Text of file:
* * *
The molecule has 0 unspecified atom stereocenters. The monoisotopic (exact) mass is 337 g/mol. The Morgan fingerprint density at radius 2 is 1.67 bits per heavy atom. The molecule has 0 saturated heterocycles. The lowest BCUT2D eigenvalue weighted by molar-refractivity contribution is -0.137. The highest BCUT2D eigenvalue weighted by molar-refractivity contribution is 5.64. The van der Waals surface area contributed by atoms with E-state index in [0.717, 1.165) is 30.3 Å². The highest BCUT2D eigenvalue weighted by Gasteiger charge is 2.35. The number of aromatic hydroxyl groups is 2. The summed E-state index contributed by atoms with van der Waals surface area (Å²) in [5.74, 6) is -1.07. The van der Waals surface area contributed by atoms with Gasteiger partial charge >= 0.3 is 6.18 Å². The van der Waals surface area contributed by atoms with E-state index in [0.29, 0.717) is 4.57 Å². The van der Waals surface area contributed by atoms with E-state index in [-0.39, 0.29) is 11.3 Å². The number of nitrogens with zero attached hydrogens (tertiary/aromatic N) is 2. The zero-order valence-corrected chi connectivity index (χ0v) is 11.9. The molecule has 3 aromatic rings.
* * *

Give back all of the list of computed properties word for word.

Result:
The molecule has 0 unspecified atom stereocenters. The monoisotopic (exact) mass is 337 g/mol. The Morgan fingerprint density at radius 2 is 1.67 bits per heavy atom. The molecule has 0 saturated heterocycles. The lowest BCUT2D eigenvalue weighted by molar-refractivity contribution is -0.137. The highest BCUT2D eigenvalue weighted by molar-refractivity contribution is 5.64. The van der Waals surface area contributed by atoms with E-state index in [0.717, 1.165) is 30.3 Å². The highest BCUT2D eigenvalue weighted by Gasteiger charge is 2.35. The number of aromatic hydroxyl groups is 2. The summed E-state index contributed by atoms with van der Waals surface area (Å²) in [5.74, 6) is -1.07. The van der Waals surface area contributed by atoms with Gasteiger partial charge >= 0.3 is 6.18 Å². The van der Waals surface area contributed by atoms with E-state index in [0.29, 0.717) is 4.57 Å². The van der Waals surface area contributed by atoms with E-state index in [-0.39, 0.29) is 11.3 Å². The number of nitrogens with zero attached hydrogens (tertiary/aromatic N) is 2. The zero-order valence-corrected chi connectivity index (χ0v) is 11.9. The molecule has 3 aromatic rings.